By Daniel Hunter
Conservatism not charisma is the vital ingredient for a successful business leader, claims a new study.
Research into the leaders at 100-year-old European companies has found that ‘intelligent conservatism’ trumps charismatic leaders.
Every company is looking for their own Steve Jobs, a charismatic leader that can power their firm to new heights, but after looking at some of Europe’s biggest and most enduring firms like Royal Dutch Shell, Glaxo and LaFarge Dr Christian Stadler found that bosses at the other end of the spectrum were a better bet.
The Warwick Business School Associate Professor said: “In our study of the leadership and strategy of 100-year-old European corporations, we found a different style of leadership was far more common among companies that have achieved enduring success – something that we call ‘intelligent conservatism’.
“This is a surer way to lead successfully rather than relying on charisma. Six out of 18 winners of Germany’s Manager of the Year award went on to make huge strategic mistakes that badly damaged their companies. The understated ‘intelligent conservative’ leader doesn’t make such big mistakes.”
Dr Stadler says the problem with charismatic leaders is just that — charisma. Their exceptional powers of persuasion means there is little resistance if they are taking the company in the wrong direction.
“If your company is heading in the right direction, a charismatic leader will get you there faster,” said Dr Stadler, who is Associate Professor of Strategic Management at Warwick Business School. “Unfortunately, if you’re heading in the wrong direction, charisma will also get you there faster.”
In contrast ‘intelligent conservatism’ has bred steady growth for leaders and their businesses over a long time.
In MIT Sloan Management review Dr Stadler said: “Occasionally, charismatic leaders pop up, but for the most part, the leaders of these 100-year-old European companies have succeeded by listening to their people and relying on old-fashioned industry expertise.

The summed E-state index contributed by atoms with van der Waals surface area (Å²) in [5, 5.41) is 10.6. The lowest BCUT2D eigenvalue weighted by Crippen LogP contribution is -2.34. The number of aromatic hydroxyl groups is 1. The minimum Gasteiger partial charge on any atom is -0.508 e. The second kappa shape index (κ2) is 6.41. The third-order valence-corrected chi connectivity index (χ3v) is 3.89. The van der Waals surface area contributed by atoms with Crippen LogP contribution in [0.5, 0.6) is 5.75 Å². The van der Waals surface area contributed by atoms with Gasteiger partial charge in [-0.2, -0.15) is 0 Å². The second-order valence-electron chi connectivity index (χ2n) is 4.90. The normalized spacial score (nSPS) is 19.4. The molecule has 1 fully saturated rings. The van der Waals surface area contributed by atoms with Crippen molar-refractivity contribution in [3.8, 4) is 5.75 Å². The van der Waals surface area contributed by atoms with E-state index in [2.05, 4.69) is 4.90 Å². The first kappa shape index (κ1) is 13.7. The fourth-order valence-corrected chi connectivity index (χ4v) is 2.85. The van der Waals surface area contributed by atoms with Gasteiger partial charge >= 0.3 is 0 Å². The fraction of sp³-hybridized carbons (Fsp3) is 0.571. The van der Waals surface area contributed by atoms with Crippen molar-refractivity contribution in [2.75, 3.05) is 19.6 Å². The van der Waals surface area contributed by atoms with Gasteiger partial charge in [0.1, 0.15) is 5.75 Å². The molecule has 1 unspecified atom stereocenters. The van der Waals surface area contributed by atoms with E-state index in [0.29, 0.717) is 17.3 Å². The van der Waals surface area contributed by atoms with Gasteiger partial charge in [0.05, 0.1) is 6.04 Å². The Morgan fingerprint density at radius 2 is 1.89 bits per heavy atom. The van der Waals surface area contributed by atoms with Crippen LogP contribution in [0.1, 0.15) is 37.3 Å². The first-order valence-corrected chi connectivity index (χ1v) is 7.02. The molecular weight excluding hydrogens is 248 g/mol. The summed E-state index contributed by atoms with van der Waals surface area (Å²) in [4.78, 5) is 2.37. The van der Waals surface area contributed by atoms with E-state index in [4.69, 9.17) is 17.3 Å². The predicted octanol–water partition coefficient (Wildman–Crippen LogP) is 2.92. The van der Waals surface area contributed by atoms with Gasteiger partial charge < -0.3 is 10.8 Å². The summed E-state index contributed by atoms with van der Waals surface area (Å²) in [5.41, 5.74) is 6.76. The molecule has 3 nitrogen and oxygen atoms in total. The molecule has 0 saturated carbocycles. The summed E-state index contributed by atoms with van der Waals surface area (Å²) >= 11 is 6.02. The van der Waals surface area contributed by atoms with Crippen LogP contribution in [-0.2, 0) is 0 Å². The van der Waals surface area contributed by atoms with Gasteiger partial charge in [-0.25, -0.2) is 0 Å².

“Listening takes time, and yet it ensures that an organisation is not only on board but also engages everyone in the process – producing more solid results in the long run and leading to less reckless strategic shifts. At Glaxo, for example, top executives displayed a keen interest in learning from their scientists when the company started the transition from being a producer of milk powder to becoming a drug company in the 1920s.
“The second ingredient of ‘intelligent conservatism’ is that it has an in-depth understanding of the corporation. Not surprisingly, in our study of long-lived corporations, 97 per cent of CEOs were promoted from within.
“In-depth knowledge of the organisation makes it easier for the leader to form responsive networks and to find out what is going on throughout the enterprise.”
In fact far from stunting growth and innovation Dr Stadler found that those leaders that had risen up through the company often produced the revolution to turn the firm into a global force.
“Our study suggests that, the most dramatic and successful transformations of outstanding corporations happened at a time when leaders who had spent their entire career with the company gained control,” said Dr Stadler. “Sir John Bond was at the helm of HSBC when the corporate colonial bank turned itself into a global financial powerhouse. John Loudon, Royal Dutch Shell’s leader in the 1950s and 1960s, helped to overhaul the entire structure of the oil giant, creating a business model that generated growth for more than 30 years. These leaders succeeded because of – not despite – their long experience in their companies.”
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